Washington, September 21 2009
Africa and the United States may be on the verge of a new partnership, not one of dependency and aid but one of shared ideas, vision and investments that increase our mutual prosperities. To begin this improved relationship, both must accept urgent and substantial changes in the nature of our bond.
Africa needs to acknowledge a key tenet of President Obama’s July address to Ghana’s parliament: that a vibrant private sector is critical for capable, reliable and transparent societies. Without a dynamic private sector, no society can prosper. The African continent has been slow to foster conditions that build active private enterprise.
Africa must adopt policies that strengthen governance and promote economic growth to create conditions for a strong and innovative private sector. These are the most durable strategies for advancing socioeconomic transformation.
Like all nations, my country is not perfect, but Rwanda continues to build strong foundations for stability and improve standards of living for all of our people. This has led to greater social integration and gender equity. Rwanda has leveraged the contribution of women for its productivity and prosperity; ours is the only country in the world with women as a majority in parliament.
Rwanda has moved from instability to reconciliation and sustainable development largely through our Vision 2020 strategy. The primary principles of this strategy include macroeconomic stability; wealth creation to reduce dependence; and a shift from an agriculture-based economy toward a knowledge-based economy, with a vibrant service sector. We have enacted and consistently enforce a rule of law that counters corruption and supports our ambitious reform agenda. Secretary of State Hillary Rodham Clinton acknowledged our progress, and the importance of “policies based on evidence and measurable results,” during an Aug. 5 speech in Kenya. Rwanda’s ranking as the top global reformer in the World Bank Doing Business 2010 report illustrates what can be achieved with vision and engagement.
The recommendations in President Obama’s July 11 address are as pertinent for the United States as they were for Africa. Africa’s prosperity, he said, “can expand America’s prosperity. [Its] health and security can contribute to the world’s.” The link between the U.S. economy and African markets is critical, especially given global economic conditions and the potential Africa represents as a profitable new market.
It is no longer enough for the United States to work for Africa based on pity; the United States must work with Africa to build both our economies and improve the lives of all of our people. The United States has long supported assistance to Africa. The United States must recognize that Africa is now in a position to be of assistance to the United States. It is time to acknowledge our mutual reliance with clear actions. Yes — Africa must improve its governance institutions and embrace private-sector development. We appreciate the African Growth Opportunity Act and acknowledge that Africa has not fulfilled its potential; African countries should take responsibility for shortfalls in their efforts and take greater advantage of opportunities under this act.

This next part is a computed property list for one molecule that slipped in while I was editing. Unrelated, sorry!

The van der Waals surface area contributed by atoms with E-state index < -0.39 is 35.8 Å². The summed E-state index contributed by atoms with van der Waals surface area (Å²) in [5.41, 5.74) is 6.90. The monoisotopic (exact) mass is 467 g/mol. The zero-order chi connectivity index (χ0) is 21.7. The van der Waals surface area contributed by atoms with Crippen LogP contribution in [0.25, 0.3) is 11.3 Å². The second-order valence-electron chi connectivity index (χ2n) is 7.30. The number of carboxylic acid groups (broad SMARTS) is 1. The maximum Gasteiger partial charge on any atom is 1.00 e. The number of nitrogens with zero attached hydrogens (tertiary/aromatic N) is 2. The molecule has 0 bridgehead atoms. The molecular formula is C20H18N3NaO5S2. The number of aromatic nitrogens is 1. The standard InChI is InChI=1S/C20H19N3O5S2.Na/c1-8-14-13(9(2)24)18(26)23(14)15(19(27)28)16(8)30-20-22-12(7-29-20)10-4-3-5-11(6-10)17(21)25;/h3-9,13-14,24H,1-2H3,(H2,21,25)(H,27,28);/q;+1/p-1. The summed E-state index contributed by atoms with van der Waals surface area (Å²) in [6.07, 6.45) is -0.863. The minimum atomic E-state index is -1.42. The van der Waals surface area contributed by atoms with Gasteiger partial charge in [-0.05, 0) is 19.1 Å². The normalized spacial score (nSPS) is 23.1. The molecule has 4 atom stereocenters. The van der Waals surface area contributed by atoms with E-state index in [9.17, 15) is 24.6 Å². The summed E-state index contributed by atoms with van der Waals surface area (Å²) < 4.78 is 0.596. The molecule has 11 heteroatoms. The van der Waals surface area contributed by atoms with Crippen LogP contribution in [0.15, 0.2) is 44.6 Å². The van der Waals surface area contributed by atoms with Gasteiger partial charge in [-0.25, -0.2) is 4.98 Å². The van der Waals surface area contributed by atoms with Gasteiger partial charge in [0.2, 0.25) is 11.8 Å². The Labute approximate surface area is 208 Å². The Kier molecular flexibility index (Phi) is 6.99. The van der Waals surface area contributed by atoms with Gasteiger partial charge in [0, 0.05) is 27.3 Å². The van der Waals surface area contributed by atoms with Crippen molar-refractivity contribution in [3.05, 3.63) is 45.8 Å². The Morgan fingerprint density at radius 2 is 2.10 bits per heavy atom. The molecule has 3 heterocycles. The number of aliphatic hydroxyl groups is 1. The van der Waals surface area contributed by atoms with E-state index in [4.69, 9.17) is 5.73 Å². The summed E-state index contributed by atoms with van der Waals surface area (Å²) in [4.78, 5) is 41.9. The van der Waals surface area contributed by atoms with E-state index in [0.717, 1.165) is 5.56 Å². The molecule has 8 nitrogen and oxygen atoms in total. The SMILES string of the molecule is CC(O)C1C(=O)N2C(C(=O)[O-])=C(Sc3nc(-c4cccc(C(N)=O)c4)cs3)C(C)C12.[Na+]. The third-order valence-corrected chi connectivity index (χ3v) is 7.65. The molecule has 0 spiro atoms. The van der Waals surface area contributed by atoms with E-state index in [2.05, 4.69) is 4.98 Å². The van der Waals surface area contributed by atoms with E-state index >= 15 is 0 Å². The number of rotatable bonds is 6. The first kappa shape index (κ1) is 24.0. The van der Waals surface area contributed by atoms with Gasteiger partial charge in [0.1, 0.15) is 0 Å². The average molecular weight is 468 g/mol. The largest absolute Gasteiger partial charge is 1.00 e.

Meanwhile, the United States should increase financing to U.S. companies wishing to do business in Africa through key financial institutions such as Export-Import Bank of the United States and the Overseas Private Investment Corp. The United States has committed less to African markets than the emerging economies of Asia have; China guarantees nearly 30 times more in loans for investment in Africa than the United States does. Africa’s needs are so great that there is ample room for both U.S. and Chinese investment. Increased U.S. investment in Africa would translate into more opportunities for U.S. companies, with high potential for profit flowing back to the U.S. economy.
The United States should also support regional initiatives in Africa. Africa’s economic development does not stop at national boundaries. Our markets need to be connected by better roads, by canals and ports, and through new technologies. Yet few U.S. companies are competing for large-scale and regional projects.
The development of regional trading pacts similar to the North American Free Trade Agreement is among Africa’s highest priorities. Regional development would better allow U.S. products and companies to reach beyond individual countries to greater markets without the burden of tariffs and legislative burdens.
As I meet with President Obama and other world leaders this month at the U.N. General Assembly in New York and the Corporate Council on Africa’s U.S.-Africa Business Summit in Washington, I will remind them that development assistance to Africa is important but that the best type of aid leads to investment in national infrastructure and private-sector reinforcement. Without a vibrant private sector, there can be no economic growth or development. If the U.S. private sector played a greater role in Africa, mutual development would follow. To achieve this, the Obama administration must facilitate U.S. investment in Africa, and African leaders must attract greater U.S. investment by consolidating our institutions for effective governance.